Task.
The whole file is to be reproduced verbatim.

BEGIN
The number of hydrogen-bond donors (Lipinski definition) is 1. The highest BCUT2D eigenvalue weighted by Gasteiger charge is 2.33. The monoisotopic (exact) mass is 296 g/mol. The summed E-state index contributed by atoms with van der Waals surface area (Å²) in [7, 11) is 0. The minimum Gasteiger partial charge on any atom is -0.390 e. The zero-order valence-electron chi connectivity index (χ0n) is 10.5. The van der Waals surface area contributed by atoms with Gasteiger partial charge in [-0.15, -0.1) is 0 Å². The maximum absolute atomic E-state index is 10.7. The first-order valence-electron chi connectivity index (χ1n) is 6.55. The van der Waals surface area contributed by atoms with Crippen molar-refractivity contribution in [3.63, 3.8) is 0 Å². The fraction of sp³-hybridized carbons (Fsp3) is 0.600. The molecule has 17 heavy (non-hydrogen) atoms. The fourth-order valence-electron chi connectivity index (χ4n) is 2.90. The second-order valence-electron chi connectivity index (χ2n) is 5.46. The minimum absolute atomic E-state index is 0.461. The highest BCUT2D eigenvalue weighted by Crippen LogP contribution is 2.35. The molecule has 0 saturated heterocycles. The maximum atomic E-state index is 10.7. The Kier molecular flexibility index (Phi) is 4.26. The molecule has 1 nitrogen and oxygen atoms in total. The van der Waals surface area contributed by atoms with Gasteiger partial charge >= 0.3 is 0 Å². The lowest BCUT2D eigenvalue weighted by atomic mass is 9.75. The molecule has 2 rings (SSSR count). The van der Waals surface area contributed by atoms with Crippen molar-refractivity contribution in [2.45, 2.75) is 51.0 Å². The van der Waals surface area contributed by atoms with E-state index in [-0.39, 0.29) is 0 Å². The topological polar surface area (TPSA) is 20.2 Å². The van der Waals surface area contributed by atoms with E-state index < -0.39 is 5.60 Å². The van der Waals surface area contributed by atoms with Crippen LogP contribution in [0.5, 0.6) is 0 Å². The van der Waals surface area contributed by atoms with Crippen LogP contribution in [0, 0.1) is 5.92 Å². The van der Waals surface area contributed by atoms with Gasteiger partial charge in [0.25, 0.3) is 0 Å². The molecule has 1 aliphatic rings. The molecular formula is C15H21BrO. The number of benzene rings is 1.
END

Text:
The number of hydrogen-bond donors (Lipinski definition) is 1. The highest BCUT2D eigenvalue weighted by Gasteiger charge is 2.33. The monoisotopic (exact) mass is 296 g/mol. The summed E-state index contributed by atoms with van der Waals surface area (Å²) in [7, 11) is 0. The minimum Gasteiger partial charge on any atom is -0.390 e. The zero-order valence-electron chi connectivity index (χ0n) is 10.5. The van der Waals surface area contributed by atoms with Gasteiger partial charge in [-0.15, -0.1) is 0 Å². The maximum absolute atomic E-state index is 10.7. The first-order valence-electron chi connectivity index (χ1n) is 6.55. The van der Waals surface area contributed by atoms with Crippen molar-refractivity contribution in [3.63, 3.8) is 0 Å². The fraction of sp³-hybridized carbons (Fsp3) is 0.600. The molecule has 17 heavy (non-hydrogen) atoms. The fourth-order valence-electron chi connectivity index (χ4n) is 2.90. The second-order valence-electron chi connectivity index (χ2n) is 5.46. The minimum absolute atomic E-state index is 0.461. The highest BCUT2D eigenvalue weighted by Crippen LogP contribution is 2.35. The molecule has 0 saturated heterocycles. The maximum atomic E-state index is 10.7. The Kier molecular flexibility index (Phi) is 4.26. The molecule has 1 nitrogen and oxygen atoms in total. The van der Waals surface area contributed by atoms with Gasteiger partial charge >= 0.3 is 0 Å². The lowest BCUT2D eigenvalue weighted by atomic mass is 9.75. The molecule has 2 rings (SSSR count). The van der Waals surface area contributed by atoms with Crippen molar-refractivity contribution in [2.45, 2.75) is 51.0 Å². The van der Waals surface area contributed by atoms with E-state index in [-0.39, 0.29) is 0 Å². The topological polar surface area (TPSA) is 20.2 Å². The van der Waals surface area contributed by atoms with E-state index < -0.39 is 5.60 Å². The van der Waals surface area contributed by atoms with Crippen LogP contribution in [0.5, 0.6) is 0 Å². The van der Waals surface area contributed by atoms with Crippen LogP contribution in [0, 0.1) is 5.92 Å². The van der Waals surface area contributed by atoms with Gasteiger partial charge in [0.25, 0.3) is 0 Å². The molecule has 1 aliphatic rings. The molecular formula is C15H21BrO. The number of benzene rings is 1.